Harriet and Guy Pringle are newlyweds on their way to Bucharest in the autumn of 1939. War is on the horizon, but Guy is in a reserved profession as a teacher at a university. It is his second year in Bucharest, and Harriet realizes very quickly that, while she is a stranger, Guy has already made a place for himself there among the English expatriates and diplomatic staff, the university staff, as well as other groups.
Harriet is not always a fan of his friends, particularly Sophie, a Rumanian student who would like Guy for herself, and Prince Yakimov, an English-born son of a Russian expatriate. Yakimov was once the companion of a wealthy woman and has been left destitute upon her death.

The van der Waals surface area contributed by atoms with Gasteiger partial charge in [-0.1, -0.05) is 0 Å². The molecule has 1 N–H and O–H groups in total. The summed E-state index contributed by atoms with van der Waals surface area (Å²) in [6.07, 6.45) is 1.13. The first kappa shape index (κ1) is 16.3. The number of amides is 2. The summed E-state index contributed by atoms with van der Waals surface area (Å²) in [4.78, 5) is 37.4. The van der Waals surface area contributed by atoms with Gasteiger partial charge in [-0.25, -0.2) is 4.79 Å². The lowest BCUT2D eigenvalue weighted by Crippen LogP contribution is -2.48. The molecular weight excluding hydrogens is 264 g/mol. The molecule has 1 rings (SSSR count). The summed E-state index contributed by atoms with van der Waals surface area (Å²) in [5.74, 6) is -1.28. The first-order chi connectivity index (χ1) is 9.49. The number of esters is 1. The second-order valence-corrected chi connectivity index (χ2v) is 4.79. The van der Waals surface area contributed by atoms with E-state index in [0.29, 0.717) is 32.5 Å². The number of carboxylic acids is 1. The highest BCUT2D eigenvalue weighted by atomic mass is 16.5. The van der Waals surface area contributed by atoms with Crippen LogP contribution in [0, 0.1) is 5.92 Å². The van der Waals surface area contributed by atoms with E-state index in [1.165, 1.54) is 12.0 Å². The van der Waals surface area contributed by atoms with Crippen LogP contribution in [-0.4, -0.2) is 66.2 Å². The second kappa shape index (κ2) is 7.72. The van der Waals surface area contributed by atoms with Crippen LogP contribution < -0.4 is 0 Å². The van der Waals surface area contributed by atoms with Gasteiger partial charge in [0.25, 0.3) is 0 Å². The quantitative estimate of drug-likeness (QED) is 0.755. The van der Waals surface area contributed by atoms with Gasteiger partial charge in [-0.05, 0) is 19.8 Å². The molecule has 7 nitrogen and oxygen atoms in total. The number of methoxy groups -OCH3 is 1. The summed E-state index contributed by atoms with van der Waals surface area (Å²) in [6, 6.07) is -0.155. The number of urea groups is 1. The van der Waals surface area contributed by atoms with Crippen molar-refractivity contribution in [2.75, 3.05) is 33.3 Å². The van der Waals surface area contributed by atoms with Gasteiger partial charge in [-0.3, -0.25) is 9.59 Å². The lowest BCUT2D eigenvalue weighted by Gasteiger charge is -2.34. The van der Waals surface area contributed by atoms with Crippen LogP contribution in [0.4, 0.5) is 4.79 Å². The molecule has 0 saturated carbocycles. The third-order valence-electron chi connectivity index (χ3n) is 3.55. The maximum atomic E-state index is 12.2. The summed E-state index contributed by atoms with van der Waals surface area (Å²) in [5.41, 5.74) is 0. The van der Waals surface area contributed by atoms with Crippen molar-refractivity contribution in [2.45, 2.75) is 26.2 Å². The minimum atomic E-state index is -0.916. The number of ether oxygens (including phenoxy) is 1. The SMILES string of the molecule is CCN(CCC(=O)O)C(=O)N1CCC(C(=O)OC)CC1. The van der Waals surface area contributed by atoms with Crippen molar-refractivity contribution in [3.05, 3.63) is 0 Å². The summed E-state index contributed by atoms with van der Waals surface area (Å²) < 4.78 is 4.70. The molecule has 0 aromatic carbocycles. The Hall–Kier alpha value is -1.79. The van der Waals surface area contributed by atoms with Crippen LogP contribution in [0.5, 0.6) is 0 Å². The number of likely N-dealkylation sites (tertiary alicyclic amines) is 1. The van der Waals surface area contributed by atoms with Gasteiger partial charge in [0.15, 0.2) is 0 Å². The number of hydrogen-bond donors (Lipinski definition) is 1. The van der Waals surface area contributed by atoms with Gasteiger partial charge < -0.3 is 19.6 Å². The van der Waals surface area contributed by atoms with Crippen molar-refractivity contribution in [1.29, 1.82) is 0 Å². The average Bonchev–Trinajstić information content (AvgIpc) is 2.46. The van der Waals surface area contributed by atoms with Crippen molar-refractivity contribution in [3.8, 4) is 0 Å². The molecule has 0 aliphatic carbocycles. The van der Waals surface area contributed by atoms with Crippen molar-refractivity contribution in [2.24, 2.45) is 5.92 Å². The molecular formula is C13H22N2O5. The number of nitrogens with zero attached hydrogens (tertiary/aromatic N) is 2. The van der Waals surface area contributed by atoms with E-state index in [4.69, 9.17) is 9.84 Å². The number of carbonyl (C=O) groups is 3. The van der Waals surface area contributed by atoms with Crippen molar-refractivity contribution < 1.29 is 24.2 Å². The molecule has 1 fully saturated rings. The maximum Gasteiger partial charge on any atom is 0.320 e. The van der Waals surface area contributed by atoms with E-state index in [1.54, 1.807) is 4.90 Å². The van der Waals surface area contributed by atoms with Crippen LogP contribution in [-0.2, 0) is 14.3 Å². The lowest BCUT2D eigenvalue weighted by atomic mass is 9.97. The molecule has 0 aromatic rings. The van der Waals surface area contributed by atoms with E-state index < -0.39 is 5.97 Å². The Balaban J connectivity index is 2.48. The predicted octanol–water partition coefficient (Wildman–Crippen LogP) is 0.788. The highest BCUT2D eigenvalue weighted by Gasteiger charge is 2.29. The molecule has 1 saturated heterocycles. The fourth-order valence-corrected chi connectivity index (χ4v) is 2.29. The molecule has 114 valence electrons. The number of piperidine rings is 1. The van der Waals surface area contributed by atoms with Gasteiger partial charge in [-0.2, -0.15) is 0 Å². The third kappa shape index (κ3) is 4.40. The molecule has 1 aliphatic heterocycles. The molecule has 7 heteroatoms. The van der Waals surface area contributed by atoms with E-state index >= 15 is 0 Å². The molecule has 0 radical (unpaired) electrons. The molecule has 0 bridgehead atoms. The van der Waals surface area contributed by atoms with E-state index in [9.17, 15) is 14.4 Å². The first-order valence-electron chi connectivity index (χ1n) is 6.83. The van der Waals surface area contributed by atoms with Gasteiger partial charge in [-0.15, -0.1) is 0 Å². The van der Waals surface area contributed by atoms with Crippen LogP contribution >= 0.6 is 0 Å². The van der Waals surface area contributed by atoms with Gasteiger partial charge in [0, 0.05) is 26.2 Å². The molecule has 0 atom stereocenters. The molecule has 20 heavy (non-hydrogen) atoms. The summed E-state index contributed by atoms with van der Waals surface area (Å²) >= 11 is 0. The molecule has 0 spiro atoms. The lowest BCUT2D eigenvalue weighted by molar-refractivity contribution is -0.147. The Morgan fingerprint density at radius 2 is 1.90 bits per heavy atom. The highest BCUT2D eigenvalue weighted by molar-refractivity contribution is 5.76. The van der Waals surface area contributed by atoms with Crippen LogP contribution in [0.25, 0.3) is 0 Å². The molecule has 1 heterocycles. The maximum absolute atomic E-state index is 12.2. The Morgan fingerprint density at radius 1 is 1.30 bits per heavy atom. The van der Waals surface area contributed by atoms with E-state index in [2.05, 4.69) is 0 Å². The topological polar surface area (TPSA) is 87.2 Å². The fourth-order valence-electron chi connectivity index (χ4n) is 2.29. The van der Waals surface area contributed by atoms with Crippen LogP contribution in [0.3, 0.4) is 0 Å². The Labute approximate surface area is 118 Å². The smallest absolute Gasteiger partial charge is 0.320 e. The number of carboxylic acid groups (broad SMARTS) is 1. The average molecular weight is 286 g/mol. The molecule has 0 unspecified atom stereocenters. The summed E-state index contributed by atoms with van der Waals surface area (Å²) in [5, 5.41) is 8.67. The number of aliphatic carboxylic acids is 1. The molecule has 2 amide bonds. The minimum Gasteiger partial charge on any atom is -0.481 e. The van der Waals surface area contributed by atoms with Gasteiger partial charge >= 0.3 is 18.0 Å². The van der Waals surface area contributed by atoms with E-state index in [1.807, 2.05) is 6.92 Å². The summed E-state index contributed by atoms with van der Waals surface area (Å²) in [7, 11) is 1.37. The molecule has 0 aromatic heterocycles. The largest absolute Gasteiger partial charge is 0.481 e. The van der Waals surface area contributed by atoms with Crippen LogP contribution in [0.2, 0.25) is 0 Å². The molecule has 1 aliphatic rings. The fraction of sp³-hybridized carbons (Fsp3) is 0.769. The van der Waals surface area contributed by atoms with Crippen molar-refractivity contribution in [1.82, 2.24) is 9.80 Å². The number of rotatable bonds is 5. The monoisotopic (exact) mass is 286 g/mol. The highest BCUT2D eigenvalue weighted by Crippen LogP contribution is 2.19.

Although everyone is interested in the worsening news from Western Europe, they are also oddly detached. For example, Guy has been warmly welcomed into the home of the Druckers, he a Jewish banker whose son is Guy’s student. When the king’s mistress wants his oil rights, both Drucker and his son are arrested for pro-German sympathies, the son because the father’s Swiss bank accounts are in his name. Although the agriculturally rich Rumanians are supplying much of the German food, he is not released, nor do we hear much about his fate.
I thought Harriet supercilious and Guy totally oblivious of the results of his actions on others, particularly Harriet. Still, I found this period and setting interesting.